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Delivering Data & AI Strategy
Part 1: Understanding your dire situation
“We want to be data-driven.”
A timeless classic 🙃
Especially hilarious when it comes from the CEO/the-powers-that-be.
Because you know, they are more likely to achieve the outcome than a CDO/Director/Head of Data. Finance tends to have their data in order because if they don’t, you are looking at a big-time fine.
What’s preventing the same happening to marketing, sales, customer success, product data etc.? The decision-makers simply don’t hold them to the same standard—because they can get away with it. Even though this type of leniency is what ends up killing your company in the future—or ensures that your company will never realise its true potential.
One of the most difficult endeavours every company needs to undertake to go from good to great (amazing book BTW) is digital transformation.
I guess lucky for us data leaders, senior management still tends to hire folk like us to transform the company to be more data-[insert theme of the day].
<start rant> On a slight tangent, I used to argue we shouldn’t aspire to be data-driven, but data-informed. My thinking was that blind data-driveness leads us to astray; data needs context to be useful. The example I used to give was the number of inmates in US prisons by race. Looking at the numbers shows that historically, more black people being sentenced compared to other groups.
If you are merely data-driven, you can might as well stop there—go formulate policies based on this fact. Being data-driven doesn’t incentivise you to understand the root causes.
However, the right policy surely depends on not a statistical correlation, but an underlying causal mechanism. Being data-informed makes you ask the next question—why are there more black people sentenced in the US? And the next question, and the one after that—until you identify an actionable root cause.
I since stopped correcting people; as it is not about being data-whatever, but delivering a successful cultural transformation <end rant>
Nowadays, data leaders are asked to wear two hats: A lame Data & Analytics helicopter cap, and an elegant AI fascinator hat.
For clarity, Data & AI strategy can be: Data & Analytics, Data Science & Analytics, Analytics & AI, AI & BI (?) etc. The important point being there are two domains:
One pertaining to data infrastructure, data governance, analytics, BI. It is about ensuring valid and quality data and data processes.
Another focusing on statistical modelling, data science, machine learning, and AI. It is about utilising labours of the first stage to bring value.
It is easy to be enchanted by the AI hype. The story is not so dissimilar to the Data Science hype circa 2010 when DJ Patil coined the term while leading the data team at LinkedIn. Statistical models and statisticians became ‘algorithms’ and ‘data scientists’ overnight. When I pushed back against this (i.e. whining to my boss), his advice was to keep my mouth shut and ask for a bigger paycheck 🤷🏻 Now we all happily accepted the narrative of ‘AI’ and ‘AI researchers/engineers’ 🤑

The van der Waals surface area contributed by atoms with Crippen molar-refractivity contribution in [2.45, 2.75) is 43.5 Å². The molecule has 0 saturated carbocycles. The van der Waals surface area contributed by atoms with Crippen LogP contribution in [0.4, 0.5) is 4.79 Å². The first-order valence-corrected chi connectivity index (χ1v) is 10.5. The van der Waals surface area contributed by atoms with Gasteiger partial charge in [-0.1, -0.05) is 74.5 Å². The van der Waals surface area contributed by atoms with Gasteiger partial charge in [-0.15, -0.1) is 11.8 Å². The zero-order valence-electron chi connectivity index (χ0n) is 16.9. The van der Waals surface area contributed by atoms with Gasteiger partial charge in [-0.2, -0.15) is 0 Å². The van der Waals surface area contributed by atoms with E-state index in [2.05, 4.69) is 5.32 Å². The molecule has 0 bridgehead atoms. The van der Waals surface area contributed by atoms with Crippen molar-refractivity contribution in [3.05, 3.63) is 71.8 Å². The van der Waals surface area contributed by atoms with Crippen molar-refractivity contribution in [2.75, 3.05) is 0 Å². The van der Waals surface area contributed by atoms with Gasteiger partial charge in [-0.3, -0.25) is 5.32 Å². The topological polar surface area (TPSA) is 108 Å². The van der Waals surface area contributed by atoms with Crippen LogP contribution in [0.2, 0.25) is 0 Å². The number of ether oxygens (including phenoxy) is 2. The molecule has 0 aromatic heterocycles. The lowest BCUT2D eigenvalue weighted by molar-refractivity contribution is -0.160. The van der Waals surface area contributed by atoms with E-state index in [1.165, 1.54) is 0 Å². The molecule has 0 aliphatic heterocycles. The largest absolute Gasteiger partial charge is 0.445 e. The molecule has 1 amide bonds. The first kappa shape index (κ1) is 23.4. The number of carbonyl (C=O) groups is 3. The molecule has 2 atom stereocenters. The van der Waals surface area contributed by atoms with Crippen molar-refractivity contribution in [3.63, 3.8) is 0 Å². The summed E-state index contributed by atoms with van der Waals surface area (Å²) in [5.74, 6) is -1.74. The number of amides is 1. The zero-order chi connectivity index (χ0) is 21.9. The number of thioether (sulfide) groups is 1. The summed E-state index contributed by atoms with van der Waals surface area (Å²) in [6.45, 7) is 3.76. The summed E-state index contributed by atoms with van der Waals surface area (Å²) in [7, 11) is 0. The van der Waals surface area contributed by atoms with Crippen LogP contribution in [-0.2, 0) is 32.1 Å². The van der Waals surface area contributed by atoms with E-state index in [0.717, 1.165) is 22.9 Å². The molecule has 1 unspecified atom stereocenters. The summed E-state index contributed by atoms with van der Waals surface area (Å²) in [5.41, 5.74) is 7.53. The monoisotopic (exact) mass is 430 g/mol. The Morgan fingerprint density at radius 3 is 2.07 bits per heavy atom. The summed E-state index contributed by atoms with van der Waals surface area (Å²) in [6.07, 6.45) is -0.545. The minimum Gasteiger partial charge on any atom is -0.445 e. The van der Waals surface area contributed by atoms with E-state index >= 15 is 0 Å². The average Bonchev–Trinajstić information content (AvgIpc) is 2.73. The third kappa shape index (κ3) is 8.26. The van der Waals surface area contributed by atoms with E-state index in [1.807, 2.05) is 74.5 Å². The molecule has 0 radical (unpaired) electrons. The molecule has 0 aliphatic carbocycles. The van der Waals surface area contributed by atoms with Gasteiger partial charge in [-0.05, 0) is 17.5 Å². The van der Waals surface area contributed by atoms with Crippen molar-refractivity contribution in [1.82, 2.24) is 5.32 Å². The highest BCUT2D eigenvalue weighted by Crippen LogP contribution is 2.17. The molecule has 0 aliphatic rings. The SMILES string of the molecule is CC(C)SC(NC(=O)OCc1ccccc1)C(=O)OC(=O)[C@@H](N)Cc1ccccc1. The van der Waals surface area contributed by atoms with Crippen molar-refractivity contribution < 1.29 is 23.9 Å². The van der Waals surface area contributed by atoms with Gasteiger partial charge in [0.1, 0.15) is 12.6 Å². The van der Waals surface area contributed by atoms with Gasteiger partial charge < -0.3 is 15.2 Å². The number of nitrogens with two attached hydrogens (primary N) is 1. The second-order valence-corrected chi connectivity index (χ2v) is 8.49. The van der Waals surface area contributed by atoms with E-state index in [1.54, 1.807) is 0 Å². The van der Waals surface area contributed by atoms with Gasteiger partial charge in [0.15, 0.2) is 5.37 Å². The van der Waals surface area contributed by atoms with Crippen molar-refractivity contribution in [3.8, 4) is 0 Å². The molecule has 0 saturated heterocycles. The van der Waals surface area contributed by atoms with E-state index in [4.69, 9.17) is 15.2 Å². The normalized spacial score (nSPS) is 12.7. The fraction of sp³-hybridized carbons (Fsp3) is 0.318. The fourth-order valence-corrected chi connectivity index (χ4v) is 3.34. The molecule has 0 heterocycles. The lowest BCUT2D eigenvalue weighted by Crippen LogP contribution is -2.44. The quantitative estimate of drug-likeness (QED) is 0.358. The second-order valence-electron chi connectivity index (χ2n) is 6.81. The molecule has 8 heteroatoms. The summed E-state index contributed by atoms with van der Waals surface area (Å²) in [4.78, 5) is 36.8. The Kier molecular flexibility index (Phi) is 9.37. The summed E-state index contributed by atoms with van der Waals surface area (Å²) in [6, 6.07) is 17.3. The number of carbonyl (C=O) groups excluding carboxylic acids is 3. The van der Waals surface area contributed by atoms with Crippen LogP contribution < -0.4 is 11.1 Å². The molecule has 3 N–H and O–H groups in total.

So what’s issue with being tasked to lead a Data & AI function?
Well, the reality is that for the vast majority of companies out there, you need to absolutely nail down the Data & Analytics part before you can start dreaming about the AI bit. Bummer, I know.
Let’s consult the ever-useful data science hierarchy of needs by Monica Rogati. Was this page always called the AI hierarchy of needs? 🤔
You need to get the foundations right, before realising value from the more niche applications of DS/ML/AI. It is absolutely true that ML and AI can enable avenues that are previously not available to your company, and that you won’t be able achieve those with just descriptive analytics or a robust data infrastructure.
However, if you don’t have a robust data infrastructure and satisfy the data & analytics requirements of the product squads and business units, you won’t be alive to reap the benefits of AI at that company. You can probably clock-out at a respectable 18 months, which nowadays seems to be average tenure of a CDO. Yikes 🤮
But you want to flourish in your role and lead the AI transformation of your company.
You need to get your Data & Analytics game in order first. And this is not a technology challenge, but a people and culture one. What you will be doing is change management, and let me tell you, it sucks. People don’t like change, even when it benefits them. Imagine the typical startup data mess:
No data culture—aka we grabbed the first BE we ran into and they put together a database n years ago
Bad history with data function—broken trust because of unfulfilled promises
Shadow data sources—not trusting the central data function, other parts of the business are forced to solve their own problems, creating parallel data sources and dashboards while paying governance no mind
Fixation on tech that nobody wanted or uses—data function demoes something and all end users go ‘cool but who asked for this?!’
Over the next several posts, I will cover how to set and execute a Data & Analytics strategy in your first three months at a job that sets you up for success when the time comes to realise value out of your AI initiatives.
Hope you are up to the challenge 😉
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